Coast and ID please

To: canberrabirds chatline <>
Subject: Coast and ID please
From: Julian Robinson <>
Date: Mon, 03 Mar 2008 12:55:23 +1100
Thanks to those who offered opinions. I accept that the pics lack many of the things that we would like for diagnosis, however if they did, I probably wouldn't have to ask :)  The colouration is especially difficult in these photos, and the green-yellow in parts of the wing confused me.  It didn't look particularly like other f or imm GW's I've seen and photographed.

The summary is:

Golden Whistler   6.5
Olive Whistler   2.5
Pale Yellow Robin   2

Of GW, it seems most are now leaning to adult rather than imm. 

Several people mentioned the yellow spot at the vent area which can be seen more clearly on the full size image now attached.  (can also see the interesting insect it was after, pointed out by Geoffrey).  If this yellow patch is hard-core diagnostic then I suppose it settles the matter.  I assume this is distinct from the "yellow wash" on the undertail of northern GWs mentioned in guides.

And of course GW is much more common there than the other two, rule 1 I think in identification lore.  It was in quite open country, but adjacent to deep forest.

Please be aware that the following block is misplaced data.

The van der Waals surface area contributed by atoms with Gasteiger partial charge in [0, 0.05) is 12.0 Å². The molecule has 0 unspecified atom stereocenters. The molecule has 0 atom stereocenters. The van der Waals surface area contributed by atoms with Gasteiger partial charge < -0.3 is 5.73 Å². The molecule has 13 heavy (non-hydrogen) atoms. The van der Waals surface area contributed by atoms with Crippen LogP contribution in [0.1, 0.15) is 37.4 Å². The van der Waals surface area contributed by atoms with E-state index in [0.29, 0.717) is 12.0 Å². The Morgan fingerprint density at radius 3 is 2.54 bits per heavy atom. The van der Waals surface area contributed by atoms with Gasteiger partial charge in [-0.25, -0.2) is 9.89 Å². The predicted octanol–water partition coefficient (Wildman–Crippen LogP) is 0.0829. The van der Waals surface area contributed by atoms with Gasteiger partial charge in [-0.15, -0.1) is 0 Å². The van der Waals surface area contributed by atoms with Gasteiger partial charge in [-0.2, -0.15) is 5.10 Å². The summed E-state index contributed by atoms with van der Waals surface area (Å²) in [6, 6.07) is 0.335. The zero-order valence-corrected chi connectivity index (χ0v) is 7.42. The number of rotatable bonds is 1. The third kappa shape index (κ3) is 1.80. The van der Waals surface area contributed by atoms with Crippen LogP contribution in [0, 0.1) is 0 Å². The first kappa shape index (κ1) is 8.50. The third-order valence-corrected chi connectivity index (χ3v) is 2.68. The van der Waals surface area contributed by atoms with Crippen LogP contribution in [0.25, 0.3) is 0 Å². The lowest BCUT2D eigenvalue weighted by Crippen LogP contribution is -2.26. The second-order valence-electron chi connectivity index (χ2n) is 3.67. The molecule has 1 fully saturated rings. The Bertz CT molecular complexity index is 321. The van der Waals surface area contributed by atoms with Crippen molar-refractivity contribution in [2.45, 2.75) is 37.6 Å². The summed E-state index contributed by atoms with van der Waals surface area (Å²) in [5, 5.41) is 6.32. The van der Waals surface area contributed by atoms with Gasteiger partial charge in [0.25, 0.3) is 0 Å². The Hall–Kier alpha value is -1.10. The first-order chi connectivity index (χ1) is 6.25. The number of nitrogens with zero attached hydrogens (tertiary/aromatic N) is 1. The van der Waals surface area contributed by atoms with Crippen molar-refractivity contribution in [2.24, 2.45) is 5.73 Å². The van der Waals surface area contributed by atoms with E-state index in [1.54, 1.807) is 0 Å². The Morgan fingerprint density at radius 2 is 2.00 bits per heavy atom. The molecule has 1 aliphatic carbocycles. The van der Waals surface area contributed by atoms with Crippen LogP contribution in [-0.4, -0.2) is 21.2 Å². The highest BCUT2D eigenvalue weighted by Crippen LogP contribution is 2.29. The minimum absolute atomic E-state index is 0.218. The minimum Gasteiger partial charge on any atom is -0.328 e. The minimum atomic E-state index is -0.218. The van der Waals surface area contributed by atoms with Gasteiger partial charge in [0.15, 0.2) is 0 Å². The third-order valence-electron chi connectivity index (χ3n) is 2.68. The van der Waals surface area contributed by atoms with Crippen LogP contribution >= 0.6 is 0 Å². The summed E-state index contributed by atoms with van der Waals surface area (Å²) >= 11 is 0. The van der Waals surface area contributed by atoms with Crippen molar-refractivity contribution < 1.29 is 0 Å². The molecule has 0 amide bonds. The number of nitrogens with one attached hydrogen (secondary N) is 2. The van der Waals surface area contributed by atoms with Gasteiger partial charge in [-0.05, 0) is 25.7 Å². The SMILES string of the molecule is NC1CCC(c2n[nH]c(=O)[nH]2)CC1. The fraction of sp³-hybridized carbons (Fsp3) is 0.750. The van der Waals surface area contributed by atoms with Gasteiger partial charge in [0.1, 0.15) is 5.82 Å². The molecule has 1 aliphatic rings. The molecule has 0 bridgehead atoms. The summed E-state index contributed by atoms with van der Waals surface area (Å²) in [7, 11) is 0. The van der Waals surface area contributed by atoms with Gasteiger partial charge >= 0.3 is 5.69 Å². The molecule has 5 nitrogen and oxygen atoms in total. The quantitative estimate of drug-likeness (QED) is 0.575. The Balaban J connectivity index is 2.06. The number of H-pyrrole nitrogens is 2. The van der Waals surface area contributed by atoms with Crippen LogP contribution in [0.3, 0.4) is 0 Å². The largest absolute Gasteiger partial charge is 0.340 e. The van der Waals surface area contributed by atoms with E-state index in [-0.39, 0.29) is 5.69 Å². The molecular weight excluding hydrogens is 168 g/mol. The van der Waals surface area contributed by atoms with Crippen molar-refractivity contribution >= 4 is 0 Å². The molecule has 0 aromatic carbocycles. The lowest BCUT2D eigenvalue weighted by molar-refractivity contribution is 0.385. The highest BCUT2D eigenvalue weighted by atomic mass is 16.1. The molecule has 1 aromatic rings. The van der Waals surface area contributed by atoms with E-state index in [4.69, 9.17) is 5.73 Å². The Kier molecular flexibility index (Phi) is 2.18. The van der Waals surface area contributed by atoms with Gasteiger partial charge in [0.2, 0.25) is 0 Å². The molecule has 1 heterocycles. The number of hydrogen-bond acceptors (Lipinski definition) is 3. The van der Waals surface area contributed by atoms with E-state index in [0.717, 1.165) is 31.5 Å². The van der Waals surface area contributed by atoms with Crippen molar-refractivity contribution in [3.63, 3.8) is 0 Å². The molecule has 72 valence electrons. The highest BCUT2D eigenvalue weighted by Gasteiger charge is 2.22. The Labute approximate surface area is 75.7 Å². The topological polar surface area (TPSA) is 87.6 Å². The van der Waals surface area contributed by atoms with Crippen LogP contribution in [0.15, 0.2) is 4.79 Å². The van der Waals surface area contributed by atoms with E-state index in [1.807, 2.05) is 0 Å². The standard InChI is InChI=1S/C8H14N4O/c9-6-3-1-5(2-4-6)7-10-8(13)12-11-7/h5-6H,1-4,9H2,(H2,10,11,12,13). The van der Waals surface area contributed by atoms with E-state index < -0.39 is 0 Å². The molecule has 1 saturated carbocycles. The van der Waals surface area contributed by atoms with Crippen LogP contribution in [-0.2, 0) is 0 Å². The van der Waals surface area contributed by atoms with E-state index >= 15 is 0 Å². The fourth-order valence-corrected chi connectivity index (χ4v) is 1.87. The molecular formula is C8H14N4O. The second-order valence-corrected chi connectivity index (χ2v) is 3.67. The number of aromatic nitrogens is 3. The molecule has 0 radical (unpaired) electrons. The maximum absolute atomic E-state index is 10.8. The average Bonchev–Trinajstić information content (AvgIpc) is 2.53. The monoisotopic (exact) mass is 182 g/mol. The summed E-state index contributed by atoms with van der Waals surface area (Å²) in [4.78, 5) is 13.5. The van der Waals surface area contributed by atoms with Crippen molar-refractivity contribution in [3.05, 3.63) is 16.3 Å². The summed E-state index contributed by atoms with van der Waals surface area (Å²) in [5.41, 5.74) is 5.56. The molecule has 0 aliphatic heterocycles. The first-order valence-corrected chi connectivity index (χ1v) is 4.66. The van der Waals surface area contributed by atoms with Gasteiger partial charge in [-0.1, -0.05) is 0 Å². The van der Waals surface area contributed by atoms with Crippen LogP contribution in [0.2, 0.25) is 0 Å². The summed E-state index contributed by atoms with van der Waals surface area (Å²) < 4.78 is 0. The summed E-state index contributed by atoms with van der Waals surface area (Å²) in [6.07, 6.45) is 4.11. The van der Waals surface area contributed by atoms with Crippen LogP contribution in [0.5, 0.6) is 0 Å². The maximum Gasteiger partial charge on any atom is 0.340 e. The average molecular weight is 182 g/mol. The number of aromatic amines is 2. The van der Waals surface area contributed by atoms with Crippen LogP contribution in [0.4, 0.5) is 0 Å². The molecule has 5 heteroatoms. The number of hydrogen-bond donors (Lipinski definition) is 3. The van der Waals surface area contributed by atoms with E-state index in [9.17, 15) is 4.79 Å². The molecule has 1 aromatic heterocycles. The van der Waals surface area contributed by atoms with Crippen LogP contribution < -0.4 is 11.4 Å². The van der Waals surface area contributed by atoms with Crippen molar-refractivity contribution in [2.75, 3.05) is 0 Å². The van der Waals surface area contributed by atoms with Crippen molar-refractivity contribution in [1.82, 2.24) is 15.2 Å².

For public benefit, here's some thinking from knowledgeable people in addition to that already on chatline:

Golden Whistler... Clues :  large red-brown (whistler) eye, short thick bill, rather sluggish, inquisitive twig-and-leaf gleaner in denser veg

It looks definitely like a species of  'thickhead' (Pachycephala) to me. My best guess would be an immature Golden Whistler. Female Golden Whistlers tend to have more yellow underneath. The only other possibility I can think of is a female Olive Whistler, but that seems unlikely.
In one of the photos (where the bird is bending
forward) you can actually see a hint of the small patch of yellow feathers
around the cloaca, which strongly suggests golden whistler.
Olive Whistler. I suspect the white shoulder fleck is a plumage aberration
The colouration makes me think olive whistler.
Note the diagnostic gold patch around the vent...EY Robins as young are very spotty. Olive whistlers like dark wet rainforests and don't have the yellow vent.

Is there any disagreement with the certainty and significance of the yellow patch near vent?

Also, where are such useful but detailed diagnostic features written down?  Are they in HANZAB or only in field notes for banders?   Although most such info is beyond my skill level, it would be many times useful when you have photos to work from (as I often do).

Thanks again - regardless of the 'correct' answer, ALL of this discussion is really useful to people at my stage of birding, a great learning tool.


At 09:05 AM 3/03/2008, Beth Mantle wrote:
I'd really love to hear what others think - I find this type of exercise so beneficial developing better observation skills.


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